Orthohantaviruses are negative-sense, single-stranded RNA viruses harbored by multiple small mammals. Dobrava-Belgrade virus (DOBV) and Puumala virus (PUUV) cause hemorrhagic fever with renal syndrome (HFRS) in Europe. In Poland, serological surveys have demonstrated antibodies against DOBV and PUUV in patients with HFRS. Molecular evidence of DOBV and PUUV has been found in Apodemus flavicollis and Myodes glareolus, respectively, in southeastern Poland, and Seewis virus (SWSV) has been reported in Sorex araneus in central Poland. However, data on the geographic distribution and phylogeny of orthohantaviruses are unavailable for other regions in Poland. To ascertain the prevalence and genetic diversity of orthohantaviruses in western and northern Poland, lung tissues from 106 small mammals were analyzed for the presence of orthohantavirus RNA. DOBV and SWSV were detected in two of 42 (4.8%) Apodemus agrarius and in three of 10 (30%) S. araneus, respectively. Phylogenetic analyses of partial L- and S-segment sequences of DOBV indicated a shared genetic lineage with the Kurkino genotype from Slovakia, Russia, and Hungary, whereas the partial M segment of DOBV clustered with the Kurkino genotype from Germany. Phylogenetic relationships of the SWSV L and S segments showed a geographic lineage with SWSV strains from central Poland, Czech Republic, and Germany. In conclusion, the study provides insights into the molecular prevalence, phylogenetic diversity, and evolutionary relationship of DOBV in A. agrarius and SWSV in S. araneus. This report increases awareness among physicians for HFRS outbreaks in western Poland.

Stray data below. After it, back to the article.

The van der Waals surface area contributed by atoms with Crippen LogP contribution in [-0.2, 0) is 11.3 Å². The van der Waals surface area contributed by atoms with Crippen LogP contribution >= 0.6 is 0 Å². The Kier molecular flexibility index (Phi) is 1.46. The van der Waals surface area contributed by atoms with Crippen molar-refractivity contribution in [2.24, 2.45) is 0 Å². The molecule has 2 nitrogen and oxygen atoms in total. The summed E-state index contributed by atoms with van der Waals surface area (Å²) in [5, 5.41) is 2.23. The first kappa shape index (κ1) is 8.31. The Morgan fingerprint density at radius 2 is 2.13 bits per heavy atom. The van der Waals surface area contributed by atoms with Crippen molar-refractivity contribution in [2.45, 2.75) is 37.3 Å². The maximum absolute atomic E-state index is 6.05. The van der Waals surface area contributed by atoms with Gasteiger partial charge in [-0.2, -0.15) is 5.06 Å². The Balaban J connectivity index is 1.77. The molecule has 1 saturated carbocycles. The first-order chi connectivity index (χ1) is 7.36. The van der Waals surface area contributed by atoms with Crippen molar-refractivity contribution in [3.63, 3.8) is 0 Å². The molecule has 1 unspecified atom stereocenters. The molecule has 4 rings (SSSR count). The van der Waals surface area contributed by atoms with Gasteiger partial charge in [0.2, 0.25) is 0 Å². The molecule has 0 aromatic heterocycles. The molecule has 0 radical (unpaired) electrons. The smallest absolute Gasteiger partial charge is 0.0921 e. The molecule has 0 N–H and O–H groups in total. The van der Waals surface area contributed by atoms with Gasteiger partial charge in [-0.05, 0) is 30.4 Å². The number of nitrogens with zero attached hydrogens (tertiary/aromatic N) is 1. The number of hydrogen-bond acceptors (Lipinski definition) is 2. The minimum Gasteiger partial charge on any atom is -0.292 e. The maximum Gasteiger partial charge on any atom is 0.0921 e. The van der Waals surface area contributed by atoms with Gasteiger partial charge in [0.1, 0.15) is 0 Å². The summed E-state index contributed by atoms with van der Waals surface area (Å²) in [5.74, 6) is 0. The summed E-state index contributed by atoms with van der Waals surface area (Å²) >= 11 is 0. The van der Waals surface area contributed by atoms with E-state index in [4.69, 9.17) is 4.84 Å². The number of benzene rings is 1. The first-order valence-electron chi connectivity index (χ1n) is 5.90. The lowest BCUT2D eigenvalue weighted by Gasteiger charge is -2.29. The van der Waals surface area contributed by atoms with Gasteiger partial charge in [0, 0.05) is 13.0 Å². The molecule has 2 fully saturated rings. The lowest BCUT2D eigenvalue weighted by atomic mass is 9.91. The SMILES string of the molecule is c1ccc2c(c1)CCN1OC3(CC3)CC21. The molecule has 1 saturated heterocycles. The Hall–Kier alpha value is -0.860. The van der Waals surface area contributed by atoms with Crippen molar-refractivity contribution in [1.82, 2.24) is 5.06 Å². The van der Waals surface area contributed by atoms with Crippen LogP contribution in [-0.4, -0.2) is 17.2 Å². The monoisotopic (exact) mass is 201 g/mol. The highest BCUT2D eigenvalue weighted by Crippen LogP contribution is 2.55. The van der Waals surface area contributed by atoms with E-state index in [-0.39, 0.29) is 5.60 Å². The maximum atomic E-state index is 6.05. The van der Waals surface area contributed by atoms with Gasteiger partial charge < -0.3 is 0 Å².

Bibliographical noteFunding Information:
Financial support: This work was supported by the Research Program To Solve Social Issues of the National Research Foundation of Korea funded by the Ministry of Science and ICT (NRF-2017M3A9E4061992) and the Institute of Biomedical Science & Food Safety, Korea University (K1808091).
Copyright © 2020 by The American Society of Tropical Medicine and Hygiene.
ASJC Scopus subject areas
- Infectious Diseases